Meyer: One way that we try to assess those upper limits is through something called “probable maximum precipitation,” which tries to project the maximum precipitation an area could receive over a given timeframe, like three hours, 24 hours, or 72 hours. The state will contract with climate centers or private consulting firms to quantify these maximum precipitation estimates, and they do those updates every 20 years or so. 

We just updated Utah’s last year. What we found is that based on the 1980s update, the 1990s update, and our recent 2020 update is that those upper thresholds are getting higher and higher every time we update them. 

We took it a step further and went into research mode: Instead of looking at historical observations, we looked forward in time using climate projections. We found that with climate change and global warming, the ability of the atmosphere to hold moisture increases at an exponential rate the warmer you get. This fits the theory that we’ve been talking about as a climate science community for several decades. 

When you get warmer temperatures, you get higher humidities, which lead to more heavy precipitation events, and more extreme precipitation. We’ve already seen that occurring since the early 80s. 

When we look forward in time, the trend of increasing precipitation and extreme events continue to play out more and more aggressively through the rest of the century.

MSN: I think the most interesting part of monsoon season is that we are always so grateful for rain, especially in a drought, but at the same time, we don’t have the infrastructure to support extreme events. It’s such a double-edged sword. 

Meyer: Definitely. The state commissions these “upper limit” updates because they use those maximum thresholds to determine infrastructure guidelines: how much does a dam need to build up, or how much does the city’s sewer system have to be able to handle? The most concerning thing that we came to a conclusion on was not the climate change impact, but the fact that all of our infrastructure is based on what we now consider fairly outdated upper thresholds of precipitation.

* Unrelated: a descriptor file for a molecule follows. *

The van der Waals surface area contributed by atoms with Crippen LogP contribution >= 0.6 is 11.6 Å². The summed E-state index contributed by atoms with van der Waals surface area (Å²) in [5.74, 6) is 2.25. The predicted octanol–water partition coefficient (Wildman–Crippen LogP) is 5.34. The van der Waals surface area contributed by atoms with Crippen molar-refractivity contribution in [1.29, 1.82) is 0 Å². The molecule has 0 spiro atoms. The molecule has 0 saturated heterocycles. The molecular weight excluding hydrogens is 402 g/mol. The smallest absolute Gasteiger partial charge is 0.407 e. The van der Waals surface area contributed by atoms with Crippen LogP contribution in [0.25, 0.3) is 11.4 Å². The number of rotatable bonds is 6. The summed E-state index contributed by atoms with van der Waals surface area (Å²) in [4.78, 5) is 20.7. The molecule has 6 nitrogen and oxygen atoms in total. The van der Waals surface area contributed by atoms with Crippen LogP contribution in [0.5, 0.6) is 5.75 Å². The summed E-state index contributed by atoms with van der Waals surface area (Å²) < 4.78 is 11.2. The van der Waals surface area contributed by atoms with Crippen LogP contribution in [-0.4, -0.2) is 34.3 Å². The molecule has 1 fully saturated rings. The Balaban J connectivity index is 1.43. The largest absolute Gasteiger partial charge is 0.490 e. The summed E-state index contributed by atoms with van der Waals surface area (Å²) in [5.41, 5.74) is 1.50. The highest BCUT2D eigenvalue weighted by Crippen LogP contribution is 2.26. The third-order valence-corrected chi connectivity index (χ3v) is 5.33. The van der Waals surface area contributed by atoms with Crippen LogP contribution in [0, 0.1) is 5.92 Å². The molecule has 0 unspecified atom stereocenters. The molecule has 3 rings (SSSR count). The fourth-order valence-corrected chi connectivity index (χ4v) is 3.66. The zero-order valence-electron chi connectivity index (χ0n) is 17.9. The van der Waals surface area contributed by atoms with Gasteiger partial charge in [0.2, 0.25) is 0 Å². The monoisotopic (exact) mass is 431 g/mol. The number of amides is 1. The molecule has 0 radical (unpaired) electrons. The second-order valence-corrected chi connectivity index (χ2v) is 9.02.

The concern with the ongoing trend of extreme precipitation is the potential for infrastructure failure on the dam and reservoir levels—an inability to handle the amount of precipitation and runoff that we could see now with the flooding events, but even more so coming down the road.

The state is over-engineering, to a degree. But if those over-engineering thresholds are based on past observations that we know are changing and getting more extreme, we have to also account for the change in that for future scenarios. 

That’s part of the work that we’re going to be doing over the next year or two: we’re trying to understand how to quantify all of these changing extremes of precipitation, and how those relate to infrastructure planning. 

MSN: Have you observed larger monsoon events across the state or country?

Meyer: We are seeing more and more frequent monsoon moisture making it into areas that 50 years ago, weren’t seeing that kind of event occurring—or it was occurring much less frequently. We’re talking about monsoonal moisture making it up into Idaho and Montana sometimes. 

The monsoon system, when we’re looking at the continental scale monsoon circulation pattern, is very different than it was 50 to 100 years ago. We believe with a pretty high degree of confidence that the reason for that is this idea that global climate change is adjusting atmospheric circulation to humidity in the air. 

The overall season is impacted too: it’s arriving earlier and lasting later. 

This interview has been edited for length and clarity.